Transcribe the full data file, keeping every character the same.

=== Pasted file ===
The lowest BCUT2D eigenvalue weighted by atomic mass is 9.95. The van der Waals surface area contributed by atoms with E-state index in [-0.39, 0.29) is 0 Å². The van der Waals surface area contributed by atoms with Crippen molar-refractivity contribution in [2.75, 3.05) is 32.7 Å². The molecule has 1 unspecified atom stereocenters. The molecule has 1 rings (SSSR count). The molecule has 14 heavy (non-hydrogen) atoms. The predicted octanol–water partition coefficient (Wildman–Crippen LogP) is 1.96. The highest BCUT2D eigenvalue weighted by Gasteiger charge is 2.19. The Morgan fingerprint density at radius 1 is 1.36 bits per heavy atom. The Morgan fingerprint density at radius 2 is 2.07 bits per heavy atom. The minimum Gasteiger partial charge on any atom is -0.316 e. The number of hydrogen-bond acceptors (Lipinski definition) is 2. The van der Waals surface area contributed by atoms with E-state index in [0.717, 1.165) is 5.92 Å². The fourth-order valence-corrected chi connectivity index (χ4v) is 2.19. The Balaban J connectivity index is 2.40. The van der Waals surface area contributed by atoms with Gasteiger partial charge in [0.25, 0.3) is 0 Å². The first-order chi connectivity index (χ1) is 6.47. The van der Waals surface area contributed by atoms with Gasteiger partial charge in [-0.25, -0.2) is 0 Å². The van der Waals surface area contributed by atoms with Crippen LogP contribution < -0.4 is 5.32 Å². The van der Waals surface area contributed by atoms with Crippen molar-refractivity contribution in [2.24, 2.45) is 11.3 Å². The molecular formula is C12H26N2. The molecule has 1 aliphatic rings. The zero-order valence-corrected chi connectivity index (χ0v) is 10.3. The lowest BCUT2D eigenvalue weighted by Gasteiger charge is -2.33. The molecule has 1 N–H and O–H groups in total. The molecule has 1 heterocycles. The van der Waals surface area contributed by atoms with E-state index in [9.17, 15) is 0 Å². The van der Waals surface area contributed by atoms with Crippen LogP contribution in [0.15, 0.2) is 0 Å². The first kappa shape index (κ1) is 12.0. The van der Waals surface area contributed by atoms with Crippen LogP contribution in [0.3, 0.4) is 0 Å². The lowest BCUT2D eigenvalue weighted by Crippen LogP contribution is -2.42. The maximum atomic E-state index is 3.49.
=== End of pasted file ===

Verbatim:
The lowest BCUT2D eigenvalue weighted by atomic mass is 9.95. The van der Waals surface area contributed by atoms with E-state index in [-0.39, 0.29) is 0 Å². The van der Waals surface area contributed by atoms with Crippen molar-refractivity contribution in [2.75, 3.05) is 32.7 Å². The molecule has 1 unspecified atom stereocenters. The molecule has 1 rings (SSSR count). The molecule has 14 heavy (non-hydrogen) atoms. The predicted octanol–water partition coefficient (Wildman–Crippen LogP) is 1.96. The highest BCUT2D eigenvalue weighted by Gasteiger charge is 2.19. The Morgan fingerprint density at radius 1 is 1.36 bits per heavy atom. The Morgan fingerprint density at radius 2 is 2.07 bits per heavy atom. The minimum Gasteiger partial charge on any atom is -0.316 e. The number of hydrogen-bond acceptors (Lipinski definition) is 2. The van der Waals surface area contributed by atoms with E-state index in [0.717, 1.165) is 5.92 Å². The fourth-order valence-corrected chi connectivity index (χ4v) is 2.19. The Balaban J connectivity index is 2.40. The van der Waals surface area contributed by atoms with Gasteiger partial charge in [0.25, 0.3) is 0 Å². The first-order chi connectivity index (χ1) is 6.47. The van der Waals surface area contributed by atoms with Gasteiger partial charge in [-0.25, -0.2) is 0 Å². The van der Waals surface area contributed by atoms with Crippen LogP contribution < -0.4 is 5.32 Å². The van der Waals surface area contributed by atoms with Crippen molar-refractivity contribution in [2.24, 2.45) is 11.3 Å². The molecular formula is C12H26N2. The molecule has 1 aliphatic rings. The zero-order valence-corrected chi connectivity index (χ0v) is 10.3. The lowest BCUT2D eigenvalue weighted by Gasteiger charge is -2.33. The molecule has 1 N–H and O–H groups in total. The molecule has 1 heterocycles. The van der Waals surface area contributed by atoms with E-state index in [9.17, 15) is 0 Å². The van der Waals surface area contributed by atoms with Crippen LogP contribution in [0.15, 0.2) is 0 Å². The first kappa shape index (κ1) is 12.0. The van der Waals surface area contributed by atoms with Crippen LogP contribution in [0.3, 0.4) is 0 Å². The lowest BCUT2D eigenvalue weighted by Crippen LogP contribution is -2.42. The maximum atomic E-state index is 3.49.